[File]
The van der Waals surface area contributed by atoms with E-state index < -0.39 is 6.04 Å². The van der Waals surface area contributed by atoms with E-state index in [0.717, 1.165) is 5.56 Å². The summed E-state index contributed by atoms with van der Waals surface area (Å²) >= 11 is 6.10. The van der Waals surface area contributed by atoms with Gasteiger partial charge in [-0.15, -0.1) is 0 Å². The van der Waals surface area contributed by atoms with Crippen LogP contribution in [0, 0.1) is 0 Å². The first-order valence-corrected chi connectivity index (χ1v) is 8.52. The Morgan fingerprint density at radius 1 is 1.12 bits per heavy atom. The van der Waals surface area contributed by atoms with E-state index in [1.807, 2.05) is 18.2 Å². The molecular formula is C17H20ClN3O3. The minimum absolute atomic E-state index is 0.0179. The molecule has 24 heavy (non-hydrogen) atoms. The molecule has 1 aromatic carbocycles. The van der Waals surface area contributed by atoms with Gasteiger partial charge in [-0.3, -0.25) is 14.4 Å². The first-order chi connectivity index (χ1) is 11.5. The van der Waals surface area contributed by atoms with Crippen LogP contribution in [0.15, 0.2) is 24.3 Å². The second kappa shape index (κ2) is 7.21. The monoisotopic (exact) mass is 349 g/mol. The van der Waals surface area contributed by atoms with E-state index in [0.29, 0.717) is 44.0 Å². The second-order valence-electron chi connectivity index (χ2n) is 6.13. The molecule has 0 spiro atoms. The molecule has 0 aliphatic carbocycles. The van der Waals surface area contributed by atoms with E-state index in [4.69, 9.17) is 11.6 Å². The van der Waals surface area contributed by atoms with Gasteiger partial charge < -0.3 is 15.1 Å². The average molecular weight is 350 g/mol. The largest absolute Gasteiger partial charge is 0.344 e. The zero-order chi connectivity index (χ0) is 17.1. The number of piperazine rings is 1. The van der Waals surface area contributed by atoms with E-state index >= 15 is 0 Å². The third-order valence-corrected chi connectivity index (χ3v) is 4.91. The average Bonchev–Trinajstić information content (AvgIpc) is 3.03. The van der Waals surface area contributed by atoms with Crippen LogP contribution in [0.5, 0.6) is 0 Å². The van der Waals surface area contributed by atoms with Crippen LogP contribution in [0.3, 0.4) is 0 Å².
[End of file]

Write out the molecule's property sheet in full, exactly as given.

The van der Waals surface area contributed by atoms with E-state index < -0.39 is 6.04 Å². The van der Waals surface area contributed by atoms with E-state index in [0.717, 1.165) is 5.56 Å². The summed E-state index contributed by atoms with van der Waals surface area (Å²) >= 11 is 6.10. The van der Waals surface area contributed by atoms with Gasteiger partial charge in [-0.15, -0.1) is 0 Å². The van der Waals surface area contributed by atoms with Crippen LogP contribution in [0, 0.1) is 0 Å². The first-order valence-corrected chi connectivity index (χ1v) is 8.52. The Morgan fingerprint density at radius 1 is 1.12 bits per heavy atom. The van der Waals surface area contributed by atoms with E-state index in [1.807, 2.05) is 18.2 Å². The molecular formula is C17H20ClN3O3. The minimum absolute atomic E-state index is 0.0179. The molecule has 24 heavy (non-hydrogen) atoms. The molecule has 1 aromatic carbocycles. The van der Waals surface area contributed by atoms with Gasteiger partial charge in [-0.3, -0.25) is 14.4 Å². The first-order chi connectivity index (χ1) is 11.5. The van der Waals surface area contributed by atoms with Crippen LogP contribution in [0.15, 0.2) is 24.3 Å². The second kappa shape index (κ2) is 7.21. The monoisotopic (exact) mass is 349 g/mol. The van der Waals surface area contributed by atoms with E-state index in [0.29, 0.717) is 44.0 Å². The second-order valence-electron chi connectivity index (χ2n) is 6.13. The molecule has 0 spiro atoms. The molecule has 0 aliphatic carbocycles. The van der Waals surface area contributed by atoms with E-state index in [4.69, 9.17) is 11.6 Å². The van der Waals surface area contributed by atoms with Gasteiger partial charge < -0.3 is 15.1 Å². The average molecular weight is 350 g/mol. The largest absolute Gasteiger partial charge is 0.344 e. The zero-order chi connectivity index (χ0) is 17.1. The number of piperazine rings is 1. The van der Waals surface area contributed by atoms with E-state index >= 15 is 0 Å². The third-order valence-corrected chi connectivity index (χ3v) is 4.91. The average Bonchev–Trinajstić information content (AvgIpc) is 3.03. The van der Waals surface area contributed by atoms with Crippen LogP contribution in [0.5, 0.6) is 0 Å². The van der Waals surface area contributed by atoms with Crippen LogP contribution in [0.3, 0.4) is 0 Å².